PA Appeals Court Holds Township Zoning Subject to Second Amendment

PA Appeals Court Holds Township Zoning Subject to Second Amendment iStock-1055138108

U.S.A.-(AmmoLand.com)- On 28 May, 2021, the Commonwealth Court of Pennsylvania reversed a decision that held that Stroud Township had the power, through zoning ordinances, to prevent people from discharging firearms on their own property.

The Court reversed a summary judgment by the Court of Common Pleas of Monroe County dated 26 May 2020. The plaintiff, Jonathan Barris, appealed the decision on the grounds that Township Ordinance No. 9-2011 was unconstitutional under the Second Amendment.

Barris had first asked for a zoning permit on 27 December 2012.

The Ordinance has been enacted on 6 December 2011. Barris had operated a private range on his property prior to that date.

Pennsylvania law has a strong preemption statute that prevents laws, codes or regulations pertaining to firearms by local government units. The preemption law does not protect the discharge of firearms.

The trial court held the Pennsylvania range protection statute did not apply because it only protected owners of ranges from civil action or criminal prosecution related to noise or noise pollution:

All owners of rifle, pistol, silhouette, skeet, trap, blackpowder or other ranges in this Commonwealth shall be exempt and immune from any civil action or criminal prosecution in any matter relating to noise or noise pollution resulting from the normal and accepted shooting activity on ranges, provided that the owners of the ranges are in compliance with any applicable noise control laws or ordinances extant at the time construction of the range was initiated. If there were no noise control laws or ordinances extant at the time construction of the range was initiated, then the immunity granted by this act shall apply to said ranges.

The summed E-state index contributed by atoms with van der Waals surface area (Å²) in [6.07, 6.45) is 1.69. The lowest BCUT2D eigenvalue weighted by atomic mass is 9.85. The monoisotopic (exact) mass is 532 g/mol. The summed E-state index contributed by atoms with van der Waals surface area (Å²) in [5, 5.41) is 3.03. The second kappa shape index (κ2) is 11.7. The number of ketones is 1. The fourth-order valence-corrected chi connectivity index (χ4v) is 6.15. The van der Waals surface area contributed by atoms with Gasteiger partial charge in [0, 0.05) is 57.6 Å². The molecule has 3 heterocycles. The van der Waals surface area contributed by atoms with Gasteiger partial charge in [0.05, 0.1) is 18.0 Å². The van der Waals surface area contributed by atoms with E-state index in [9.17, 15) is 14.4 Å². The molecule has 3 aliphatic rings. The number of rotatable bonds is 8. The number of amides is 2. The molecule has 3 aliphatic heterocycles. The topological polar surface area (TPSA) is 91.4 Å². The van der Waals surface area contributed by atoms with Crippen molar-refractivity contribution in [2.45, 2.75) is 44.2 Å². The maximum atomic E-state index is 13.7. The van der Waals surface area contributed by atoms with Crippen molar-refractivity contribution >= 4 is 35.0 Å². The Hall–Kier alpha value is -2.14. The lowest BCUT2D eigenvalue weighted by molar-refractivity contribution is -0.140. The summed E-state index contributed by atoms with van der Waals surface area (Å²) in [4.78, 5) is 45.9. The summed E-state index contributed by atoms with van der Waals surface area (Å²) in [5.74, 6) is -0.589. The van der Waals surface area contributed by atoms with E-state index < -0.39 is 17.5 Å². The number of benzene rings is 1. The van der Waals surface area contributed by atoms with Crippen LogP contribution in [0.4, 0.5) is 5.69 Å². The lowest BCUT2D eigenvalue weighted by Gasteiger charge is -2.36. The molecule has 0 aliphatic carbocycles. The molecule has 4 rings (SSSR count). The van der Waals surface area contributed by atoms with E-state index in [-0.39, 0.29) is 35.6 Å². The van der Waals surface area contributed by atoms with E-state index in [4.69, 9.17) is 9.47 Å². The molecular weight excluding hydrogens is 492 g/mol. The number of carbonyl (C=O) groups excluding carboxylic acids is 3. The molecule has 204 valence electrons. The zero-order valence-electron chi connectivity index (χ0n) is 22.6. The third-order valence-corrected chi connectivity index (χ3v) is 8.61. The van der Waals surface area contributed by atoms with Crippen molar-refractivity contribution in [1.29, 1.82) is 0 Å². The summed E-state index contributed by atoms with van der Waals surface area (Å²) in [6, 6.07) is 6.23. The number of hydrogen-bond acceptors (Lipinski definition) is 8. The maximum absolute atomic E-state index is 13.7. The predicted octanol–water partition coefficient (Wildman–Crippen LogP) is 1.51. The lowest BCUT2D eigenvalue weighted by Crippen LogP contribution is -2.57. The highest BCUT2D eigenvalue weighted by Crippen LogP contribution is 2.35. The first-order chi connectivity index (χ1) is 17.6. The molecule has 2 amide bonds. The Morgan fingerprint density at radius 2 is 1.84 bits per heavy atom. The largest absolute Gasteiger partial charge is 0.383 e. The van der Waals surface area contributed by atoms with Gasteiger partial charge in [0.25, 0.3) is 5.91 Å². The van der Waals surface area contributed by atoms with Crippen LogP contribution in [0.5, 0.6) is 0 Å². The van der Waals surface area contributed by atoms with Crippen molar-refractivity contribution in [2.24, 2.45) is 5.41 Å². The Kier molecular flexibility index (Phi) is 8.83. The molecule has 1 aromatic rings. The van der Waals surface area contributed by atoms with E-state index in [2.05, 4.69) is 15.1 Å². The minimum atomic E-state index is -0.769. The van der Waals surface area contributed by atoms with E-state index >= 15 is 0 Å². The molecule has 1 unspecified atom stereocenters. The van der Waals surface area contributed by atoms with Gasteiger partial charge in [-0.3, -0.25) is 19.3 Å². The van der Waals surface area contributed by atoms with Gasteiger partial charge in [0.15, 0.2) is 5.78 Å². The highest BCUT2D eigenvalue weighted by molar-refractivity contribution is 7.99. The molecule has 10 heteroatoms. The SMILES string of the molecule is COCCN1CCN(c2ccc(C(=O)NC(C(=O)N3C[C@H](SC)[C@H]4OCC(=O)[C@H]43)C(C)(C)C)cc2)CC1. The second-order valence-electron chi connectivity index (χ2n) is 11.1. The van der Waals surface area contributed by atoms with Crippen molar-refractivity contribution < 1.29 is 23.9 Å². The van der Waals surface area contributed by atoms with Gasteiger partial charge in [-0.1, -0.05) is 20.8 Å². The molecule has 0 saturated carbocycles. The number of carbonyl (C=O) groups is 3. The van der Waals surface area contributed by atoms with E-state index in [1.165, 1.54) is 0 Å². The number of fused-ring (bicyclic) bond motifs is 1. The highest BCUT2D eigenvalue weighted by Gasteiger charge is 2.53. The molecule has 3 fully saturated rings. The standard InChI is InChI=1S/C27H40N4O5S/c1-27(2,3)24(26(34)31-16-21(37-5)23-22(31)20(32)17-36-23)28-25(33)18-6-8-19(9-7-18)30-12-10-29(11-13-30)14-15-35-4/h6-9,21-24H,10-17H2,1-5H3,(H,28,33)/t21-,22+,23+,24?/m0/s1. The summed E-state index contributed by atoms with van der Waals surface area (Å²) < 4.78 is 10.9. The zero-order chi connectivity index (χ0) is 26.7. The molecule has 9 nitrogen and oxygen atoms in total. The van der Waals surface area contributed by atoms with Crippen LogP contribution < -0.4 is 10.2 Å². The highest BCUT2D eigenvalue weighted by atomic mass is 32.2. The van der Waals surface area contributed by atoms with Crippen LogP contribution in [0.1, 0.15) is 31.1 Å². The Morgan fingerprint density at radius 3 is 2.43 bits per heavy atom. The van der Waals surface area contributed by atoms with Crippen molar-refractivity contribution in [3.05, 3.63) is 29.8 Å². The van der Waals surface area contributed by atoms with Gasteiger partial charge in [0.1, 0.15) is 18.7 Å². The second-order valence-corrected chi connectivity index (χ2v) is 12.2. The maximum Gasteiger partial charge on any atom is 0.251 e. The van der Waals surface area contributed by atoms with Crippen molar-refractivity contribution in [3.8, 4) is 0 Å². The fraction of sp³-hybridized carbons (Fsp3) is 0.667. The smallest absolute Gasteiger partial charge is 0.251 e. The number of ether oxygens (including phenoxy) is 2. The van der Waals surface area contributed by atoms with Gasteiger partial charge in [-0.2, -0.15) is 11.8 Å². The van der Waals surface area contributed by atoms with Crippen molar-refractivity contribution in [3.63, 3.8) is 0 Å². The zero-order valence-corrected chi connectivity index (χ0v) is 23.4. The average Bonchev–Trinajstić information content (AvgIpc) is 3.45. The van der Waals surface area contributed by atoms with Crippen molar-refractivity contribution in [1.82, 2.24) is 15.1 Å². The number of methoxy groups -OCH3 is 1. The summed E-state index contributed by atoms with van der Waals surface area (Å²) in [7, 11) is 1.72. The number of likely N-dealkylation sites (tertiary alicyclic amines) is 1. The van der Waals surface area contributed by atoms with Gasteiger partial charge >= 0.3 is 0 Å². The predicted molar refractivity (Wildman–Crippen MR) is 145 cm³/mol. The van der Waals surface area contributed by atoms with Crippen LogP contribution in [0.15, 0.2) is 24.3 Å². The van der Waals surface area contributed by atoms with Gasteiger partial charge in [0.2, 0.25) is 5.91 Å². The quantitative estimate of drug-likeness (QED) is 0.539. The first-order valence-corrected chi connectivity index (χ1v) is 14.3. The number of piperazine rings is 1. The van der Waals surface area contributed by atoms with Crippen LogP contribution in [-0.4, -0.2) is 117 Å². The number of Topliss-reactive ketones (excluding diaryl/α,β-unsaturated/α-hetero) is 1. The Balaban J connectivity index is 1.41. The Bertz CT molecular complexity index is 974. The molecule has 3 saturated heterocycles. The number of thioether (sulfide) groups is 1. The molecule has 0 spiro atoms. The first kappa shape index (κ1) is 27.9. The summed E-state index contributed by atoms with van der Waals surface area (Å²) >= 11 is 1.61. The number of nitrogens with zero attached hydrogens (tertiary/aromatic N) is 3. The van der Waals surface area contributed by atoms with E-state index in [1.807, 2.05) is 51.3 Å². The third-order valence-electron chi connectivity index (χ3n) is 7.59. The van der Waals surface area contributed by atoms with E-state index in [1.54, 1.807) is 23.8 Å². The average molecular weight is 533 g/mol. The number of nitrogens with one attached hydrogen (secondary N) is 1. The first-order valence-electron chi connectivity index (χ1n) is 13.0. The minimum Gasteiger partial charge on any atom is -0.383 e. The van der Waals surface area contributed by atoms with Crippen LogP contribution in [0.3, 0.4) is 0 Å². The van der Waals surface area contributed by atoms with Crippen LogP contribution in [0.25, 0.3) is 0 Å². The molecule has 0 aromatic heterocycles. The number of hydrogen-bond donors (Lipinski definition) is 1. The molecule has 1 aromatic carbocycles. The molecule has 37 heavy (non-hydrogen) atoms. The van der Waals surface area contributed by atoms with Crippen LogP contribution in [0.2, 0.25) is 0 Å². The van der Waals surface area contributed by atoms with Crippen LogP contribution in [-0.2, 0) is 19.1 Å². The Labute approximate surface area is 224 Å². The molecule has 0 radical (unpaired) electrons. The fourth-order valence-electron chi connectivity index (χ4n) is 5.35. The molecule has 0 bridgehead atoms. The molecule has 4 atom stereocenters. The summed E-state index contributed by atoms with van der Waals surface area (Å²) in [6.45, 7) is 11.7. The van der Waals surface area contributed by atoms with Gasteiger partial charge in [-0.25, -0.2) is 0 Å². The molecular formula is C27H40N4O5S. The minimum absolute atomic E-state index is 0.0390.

Thus, while a reasonable person might believe private ranges and the private use of guns were well protected, the trial court found an exception for zoning ordinances.

Barris’ case made it all the way to the appeals court in 2018. The appeals court then sent the case back to the trial court to consider the constitutional analysis.

The trial court issued a second summary judgment against Barris, leading to the current appeal.

In the decision, the appeals court cited Ezell v. City of Chicago (Ezell III) in the Federal Seventh Circuit.  The Ezell cases held the ability to train with weapons was an important corollary to the core right of self-defense. From pacourts.us:

As to the first step of the analysis—whether a Second Amendment right is burdened—the Seventh Circuit, in Ezell I, determined that “the right to maintain proficiency in firearm use[ is] an important corollary to the meaningful exercise of the core right to possess firearms for self-defense.” Ezell I, 651 F.3d at 708-09. Here, the Ordinance outright prevents individuals such as Barris from target practicing on their residential property unless they live in two specific zoning districts, regardless of the characteristics of their residential property. The scope of the Ordinance, therefore, imposes a burden on the right to maintain proficiency in firearm use, which triggers Second Amendment scrutiny.

The appeals court found there could be some regulation of the right to have a range on your own property, but such regulation had to be a “good fit” for the purposes declared in the regulation.

Simply banning all ranges was not a good fit. The case was a split decision, two to one.

The dissenting judge was Bonnie Brigance Ledbetter. She believed allowing a shooting range within a “reasonable distance” would satisfy Second Amendment requirements.

Consider what happened here. A property owner constructed his range on his own property. He was within the law. He believed he was protected by Pennsylvania statutes. Then the township changed the law, forbidding him to use his own range.

This seems an injustice on its face unless the township would reimburse him for the lost value. Zoning ordinances ordinarily “grandfather in” existing uses.

Meanwhile, Barris has had to fund a lawsuit and two appeals processes and still is not able to use his range, over a period of ten years.

Some good is likely to come of this case. It seems unlikely Jonathan Barris will be made whole.


About Dean Weingarten:

Dean Weingarten has been a peace officer, a military officer, was on the University of Wisconsin Pistol Team for four years, and was first certified to teach firearms safety in 1973. He taught the Arizona concealed carry course for fifteen years until the goal of Constitutional Carry was attained. He has degrees in meteorology and mining engineering, and retired from the Department of Defense after a 30 year career in Army Research, Development, Testing, and Evaluation.

Dean Weingarten

Add Comment

Your email address will not be published. Required fields are marked *